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Kumar R and Richharia P (Jan 2012) Apoptosis inactivation as cause for cancer.

Jour of Med Sc & Tech; 1(1); Page No. 14 - 16

Journal of Medical Science & Technology

Review Article Open Access

Apoptosis Inactivation As Cause For Cancer

Robby Kumar* and Pushkar Richharia**
*Department of Biochemistry, SSR Medical College, Mauritius **Scientific Assistant TIFAC [DST] India

ABSTRACT The programmed cell death, also known as Apoptosis is a complex mechanisms by which cell undergo its own destruction to control the process of cell proliferation or it can be due to in response of DNA damage. Apoptosis also plays an important role in tissue homoeostasis and development. The most striking feature of the cancer cells is that they do not undergo Apoptosis. This fact is due to the involvement of dynamic interplay between oncogenes and/or inactivated tumors suppressor genes. Both of them have a key role in generation of tumors. Certain drugs and agents have been identified which can restore the normal apoptotic pathways and thus, have the potential for the effective treatment of the cancers that depends on the alteration of the apoptotic pathway.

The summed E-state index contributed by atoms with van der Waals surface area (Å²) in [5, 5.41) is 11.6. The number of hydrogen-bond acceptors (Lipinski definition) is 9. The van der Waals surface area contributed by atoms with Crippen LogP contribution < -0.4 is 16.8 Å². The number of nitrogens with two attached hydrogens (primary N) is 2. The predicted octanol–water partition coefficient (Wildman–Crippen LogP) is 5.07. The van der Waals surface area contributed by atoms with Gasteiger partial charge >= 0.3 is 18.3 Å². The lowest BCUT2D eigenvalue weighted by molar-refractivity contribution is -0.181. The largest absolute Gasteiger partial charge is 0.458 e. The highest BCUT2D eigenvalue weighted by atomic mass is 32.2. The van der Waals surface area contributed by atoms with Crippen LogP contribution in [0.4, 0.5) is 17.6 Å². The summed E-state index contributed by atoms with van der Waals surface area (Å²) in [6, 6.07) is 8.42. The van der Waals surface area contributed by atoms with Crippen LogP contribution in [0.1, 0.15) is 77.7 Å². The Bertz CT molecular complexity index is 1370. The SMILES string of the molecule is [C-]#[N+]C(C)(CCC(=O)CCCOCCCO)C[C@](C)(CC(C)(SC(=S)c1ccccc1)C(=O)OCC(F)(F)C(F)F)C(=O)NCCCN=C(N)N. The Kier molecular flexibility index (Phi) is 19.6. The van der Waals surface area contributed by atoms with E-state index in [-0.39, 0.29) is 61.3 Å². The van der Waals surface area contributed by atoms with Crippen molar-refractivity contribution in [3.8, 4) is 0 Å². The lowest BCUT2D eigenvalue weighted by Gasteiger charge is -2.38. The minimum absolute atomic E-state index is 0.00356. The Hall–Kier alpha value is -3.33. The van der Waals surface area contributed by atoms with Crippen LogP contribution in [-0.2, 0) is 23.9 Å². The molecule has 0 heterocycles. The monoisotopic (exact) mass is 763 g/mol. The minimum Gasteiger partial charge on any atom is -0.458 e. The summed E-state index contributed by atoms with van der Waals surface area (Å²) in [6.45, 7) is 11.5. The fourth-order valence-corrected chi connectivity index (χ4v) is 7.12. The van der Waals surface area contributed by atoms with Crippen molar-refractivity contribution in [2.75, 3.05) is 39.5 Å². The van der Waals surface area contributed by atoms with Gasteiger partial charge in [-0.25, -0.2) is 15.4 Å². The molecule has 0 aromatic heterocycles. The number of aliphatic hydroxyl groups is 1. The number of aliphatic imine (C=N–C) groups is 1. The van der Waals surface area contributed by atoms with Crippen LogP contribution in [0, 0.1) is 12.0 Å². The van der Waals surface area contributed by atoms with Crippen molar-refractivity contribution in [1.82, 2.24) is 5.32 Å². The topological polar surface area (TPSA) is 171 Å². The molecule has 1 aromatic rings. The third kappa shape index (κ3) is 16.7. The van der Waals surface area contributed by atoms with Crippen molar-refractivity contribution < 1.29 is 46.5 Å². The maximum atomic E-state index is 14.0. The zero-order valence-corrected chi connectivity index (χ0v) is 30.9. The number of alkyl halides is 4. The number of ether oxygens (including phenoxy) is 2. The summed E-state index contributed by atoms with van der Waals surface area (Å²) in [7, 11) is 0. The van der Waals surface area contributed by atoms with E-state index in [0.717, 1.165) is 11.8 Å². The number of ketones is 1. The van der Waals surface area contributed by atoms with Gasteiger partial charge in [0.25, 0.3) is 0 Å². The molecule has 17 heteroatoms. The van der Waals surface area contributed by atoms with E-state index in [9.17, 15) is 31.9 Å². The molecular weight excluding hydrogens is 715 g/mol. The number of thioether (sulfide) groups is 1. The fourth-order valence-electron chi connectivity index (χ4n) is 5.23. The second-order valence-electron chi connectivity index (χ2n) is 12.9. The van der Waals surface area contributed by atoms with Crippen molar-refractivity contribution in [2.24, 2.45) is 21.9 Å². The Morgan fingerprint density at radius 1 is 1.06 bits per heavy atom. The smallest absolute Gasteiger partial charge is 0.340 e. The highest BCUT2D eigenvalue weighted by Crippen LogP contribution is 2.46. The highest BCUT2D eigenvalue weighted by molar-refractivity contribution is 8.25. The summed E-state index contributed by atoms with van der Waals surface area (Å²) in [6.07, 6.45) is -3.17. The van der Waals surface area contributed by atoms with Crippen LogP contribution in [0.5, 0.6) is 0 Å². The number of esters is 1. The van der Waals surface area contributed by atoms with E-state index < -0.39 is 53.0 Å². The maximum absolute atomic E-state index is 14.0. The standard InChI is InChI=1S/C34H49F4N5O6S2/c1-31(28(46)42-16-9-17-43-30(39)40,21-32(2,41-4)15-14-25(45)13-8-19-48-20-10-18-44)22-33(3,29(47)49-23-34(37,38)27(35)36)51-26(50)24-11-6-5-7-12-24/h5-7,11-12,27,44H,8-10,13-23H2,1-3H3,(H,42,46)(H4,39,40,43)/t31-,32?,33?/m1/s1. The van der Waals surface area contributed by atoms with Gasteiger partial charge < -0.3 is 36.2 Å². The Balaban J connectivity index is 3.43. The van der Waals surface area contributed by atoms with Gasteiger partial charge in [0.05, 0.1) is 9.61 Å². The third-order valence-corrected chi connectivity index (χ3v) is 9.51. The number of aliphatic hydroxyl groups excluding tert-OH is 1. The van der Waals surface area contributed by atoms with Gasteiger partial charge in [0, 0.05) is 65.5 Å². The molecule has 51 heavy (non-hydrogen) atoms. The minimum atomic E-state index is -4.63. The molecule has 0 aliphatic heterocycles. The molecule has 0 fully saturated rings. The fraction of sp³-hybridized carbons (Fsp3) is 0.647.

Apoptosis is described by its morphological characteristics, including cell shrinkage, membrane blabbing, chromatin condensation and nuclear fragmentation. Apoptosis, or programmed cell death, is one of the major control mechanism by which cells undergo self destruction, if DNA damage is not repaired. Also, Apoptosis is important in controlling cell number and proliferation as part of normal growth and development [1]. Cancer, a genetic disease, is mainly manifested due to dysregulation of 4 different pathways, which includes; Increased activity of the cell cycle [e.g., Ras, cyclins]; Decreased activity of differentiation pathways [eg, Hh, Apc]; Decreased DNA repair [eg, Atm, Brca];or Decreased cell death [eg, decreased Bcl-2, increased Apaf-1 activity [2]. The last pathway justifies the fact that cancer cells do not undergo Apoptosis. It is also well know that clonal evolution of cancer selects for cells that are characterized by enhanced proliferation and survival. Factors such as cellular stress, oncogene activation and deregulation of cell growth, all lead to activation of a tumors suppressor gene p53, which either arrest the cell cycle or activates apoptosis. In a normal cell, deregulation of cellular proliferation generally triggers apoptosis, but in cancerous cells, agents such as radiation and chemotherapeutic drugs trigger the apoptosis [3]. The major signaling pathways for Apoptosis are- The intrinsic pathway which, may be, triggered by DNA damage and other types of severe cellular stress. It may also involve in the release of intracellular pro-apoptotic proteins which activate caspases. These caspases are a network of proteases that ultimately destroy and detoriate the critical structural proteins in the cell and stimulate fragmentation of the chromosomal DNA, resulting in cell death. Secondly, the extrinsic pathway which may be triggered in response to external proapoptotic signals, such as endogenous Apo2L/TRAIL. When this Apo2L/TRAIL binds to the transmembrane